Conservationists clash over India's landmark forest rights law
Posted on Nov 19, 2016
"No rights can be championed, nor wildlife saved, if the forests at the centre of the tussle vanish"
Almost four times as many individual as community claims have been lodged under a landmark Indian law to protect the rights of forest dwellers and tribal communities, sparking criticism it is being exploited for financial gain and leading to deforestation.
The Forest Rights Act (FRA) gives indigenous people and forest dwellers rights to manage and govern their traditional forests and resources. The law recognises individual and community rights of those who have lived there since before 2005.
More than four million individual claims and about 1.1 million community claims were filed as of Aug. 31, according to the Ministry of Tribal Affairs.
About 1.7 million individual and 47,443 community claims have been distributed, it said.
The high number of individual claims is cited by some conservationists as a reason to oppose the law, amid an ongoing clash between activists and environmentalists over its impact.
They say states are under pressure to accept even bogus claims and that individual claims must not be allowed as many are motivated by financial gain.
"People are predictably keen to claim individual rights as this enables them to encash real estate and other financial opportunities," leading conservationist Bittu Sahgal wrote in a blog this week.
"No rights can be championed, nor wildlife saved, if the forests at the centre of the tussle vanish," he said, adding that deforestation and denting of wildlife numbers was evident in states including Assam, Jharkhand, Chhattisgarh and Bihar. SLOW IMPLEMENTATION
Under the law, at least 150 million people could have their rights recognised to at least 40 million hectares (154,400 sq miles) of forest land, the Rights and Resources Initiative (RRI) has estimated.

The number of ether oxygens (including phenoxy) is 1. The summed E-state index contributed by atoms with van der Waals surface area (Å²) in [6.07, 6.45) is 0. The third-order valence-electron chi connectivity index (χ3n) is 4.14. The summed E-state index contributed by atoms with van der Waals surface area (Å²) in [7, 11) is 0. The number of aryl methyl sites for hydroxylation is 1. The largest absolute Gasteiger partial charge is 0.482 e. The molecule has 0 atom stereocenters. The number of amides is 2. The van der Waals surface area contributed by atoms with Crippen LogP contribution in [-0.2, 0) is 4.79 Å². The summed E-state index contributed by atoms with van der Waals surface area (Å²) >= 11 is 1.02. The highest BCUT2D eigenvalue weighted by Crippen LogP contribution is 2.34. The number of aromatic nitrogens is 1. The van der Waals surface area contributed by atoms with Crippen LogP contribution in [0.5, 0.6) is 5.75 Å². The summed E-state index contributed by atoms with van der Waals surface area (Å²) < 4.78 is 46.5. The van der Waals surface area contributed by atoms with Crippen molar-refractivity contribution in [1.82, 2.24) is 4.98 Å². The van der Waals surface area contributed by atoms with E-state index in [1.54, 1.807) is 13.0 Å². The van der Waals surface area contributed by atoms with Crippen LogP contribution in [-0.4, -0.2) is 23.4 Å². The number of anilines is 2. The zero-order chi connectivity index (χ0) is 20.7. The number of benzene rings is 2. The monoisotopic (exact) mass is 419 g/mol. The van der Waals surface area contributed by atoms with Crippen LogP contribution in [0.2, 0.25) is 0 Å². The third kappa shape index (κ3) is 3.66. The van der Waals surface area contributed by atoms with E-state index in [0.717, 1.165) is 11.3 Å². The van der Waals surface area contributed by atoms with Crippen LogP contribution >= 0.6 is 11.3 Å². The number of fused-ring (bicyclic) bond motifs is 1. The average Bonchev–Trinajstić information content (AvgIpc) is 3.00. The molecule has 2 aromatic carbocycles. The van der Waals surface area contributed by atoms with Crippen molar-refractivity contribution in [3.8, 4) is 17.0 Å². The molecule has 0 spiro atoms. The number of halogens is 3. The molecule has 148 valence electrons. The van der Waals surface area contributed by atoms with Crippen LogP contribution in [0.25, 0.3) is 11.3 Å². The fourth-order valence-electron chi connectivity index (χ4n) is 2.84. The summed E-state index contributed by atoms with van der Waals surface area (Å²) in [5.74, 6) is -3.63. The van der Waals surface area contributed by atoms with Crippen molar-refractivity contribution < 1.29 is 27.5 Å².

But few states have implemented the FRA fully and more than half of all claims for titles have been rejected, data shows.
States have held back from implementing the law because they view it as an obstacle to development projects, with consensus required from village councils for any project that requires forest land to be cleared.
Conservationists who are in favour of the law say it must be implemented in full, and that disregarding it or undermining it "will greatly damage environmental protection".
In a recent letter to the environment minister, more than 40 conservationists and environmentalists said the FRA empowers forest communities to be a part of the decision-making process, and "therefore encourages a bottom-up approach to natural resource governance".
But, they said, evictions and harassment of rights holders had led to a situation of "continuous conflict" in forest areas.
They said settling individual rights was not leading to deforestation as these rights largely correspond to historically settled or cultivated land that does not contain forest cover.
Last month, the Ministry of Tribal Affairs said it was concerned about the large number of claims that are rejected and asked all states to speed up the clearance of claims.
"Communities are pivotal in the reversal of destruction and degradation of India's forests," Kundan Kumar, RRI's Asia director, told the Thomson Reuters Foundation.
"The government should pay heed to the combined wisdom of India's conservationists," he said.
Rina Chadran. 18th November 2016